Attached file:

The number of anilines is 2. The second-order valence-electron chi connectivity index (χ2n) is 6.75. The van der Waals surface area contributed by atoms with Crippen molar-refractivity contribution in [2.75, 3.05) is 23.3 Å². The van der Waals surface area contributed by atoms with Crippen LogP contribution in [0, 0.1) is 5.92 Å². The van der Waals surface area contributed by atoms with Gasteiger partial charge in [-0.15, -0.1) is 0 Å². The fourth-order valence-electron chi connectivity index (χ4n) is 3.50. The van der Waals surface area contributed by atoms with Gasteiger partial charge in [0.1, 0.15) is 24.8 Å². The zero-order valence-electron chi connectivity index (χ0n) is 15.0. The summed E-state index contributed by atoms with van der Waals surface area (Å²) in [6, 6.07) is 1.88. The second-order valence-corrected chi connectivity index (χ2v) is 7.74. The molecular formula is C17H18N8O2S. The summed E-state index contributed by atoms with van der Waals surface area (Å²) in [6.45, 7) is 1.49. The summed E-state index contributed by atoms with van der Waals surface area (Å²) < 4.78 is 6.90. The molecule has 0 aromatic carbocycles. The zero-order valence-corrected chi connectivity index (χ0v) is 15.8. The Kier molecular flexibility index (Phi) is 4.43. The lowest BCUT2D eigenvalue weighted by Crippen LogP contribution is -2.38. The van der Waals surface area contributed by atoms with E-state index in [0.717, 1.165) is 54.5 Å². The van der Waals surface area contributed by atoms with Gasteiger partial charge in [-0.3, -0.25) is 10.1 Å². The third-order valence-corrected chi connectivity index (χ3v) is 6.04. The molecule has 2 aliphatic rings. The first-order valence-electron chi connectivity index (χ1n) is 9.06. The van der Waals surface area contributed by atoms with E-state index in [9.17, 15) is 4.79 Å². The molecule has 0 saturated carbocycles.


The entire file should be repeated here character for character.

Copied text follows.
The number of anilines is 2. The second-order valence-electron chi connectivity index (χ2n) is 6.75. The van der Waals surface area contributed by atoms with Crippen molar-refractivity contribution in [2.75, 3.05) is 23.3 Å². The van der Waals surface area contributed by atoms with Crippen LogP contribution in [0, 0.1) is 5.92 Å². The van der Waals surface area contributed by atoms with Gasteiger partial charge in [-0.15, -0.1) is 0 Å². The fourth-order valence-electron chi connectivity index (χ4n) is 3.50. The van der Waals surface area contributed by atoms with Gasteiger partial charge in [0.1, 0.15) is 24.8 Å². The zero-order valence-electron chi connectivity index (χ0n) is 15.0. The summed E-state index contributed by atoms with van der Waals surface area (Å²) in [6, 6.07) is 1.88. The second-order valence-corrected chi connectivity index (χ2v) is 7.74. The molecular formula is C17H18N8O2S. The summed E-state index contributed by atoms with van der Waals surface area (Å²) in [6.45, 7) is 1.49. The summed E-state index contributed by atoms with van der Waals surface area (Å²) < 4.78 is 6.90. The molecule has 0 aromatic carbocycles. The zero-order valence-corrected chi connectivity index (χ0v) is 15.8. The Kier molecular flexibility index (Phi) is 4.43. The lowest BCUT2D eigenvalue weighted by Crippen LogP contribution is -2.38. The van der Waals surface area contributed by atoms with E-state index in [0.717, 1.165) is 54.5 Å². The van der Waals surface area contributed by atoms with Gasteiger partial charge in [-0.3, -0.25) is 10.1 Å². The third-order valence-corrected chi connectivity index (χ3v) is 6.04. The molecule has 2 aliphatic rings. The first-order valence-electron chi connectivity index (χ1n) is 9.06. The van der Waals surface area contributed by atoms with E-state index in [9.17, 15) is 4.79 Å². The molecule has 0 saturated carbocycles.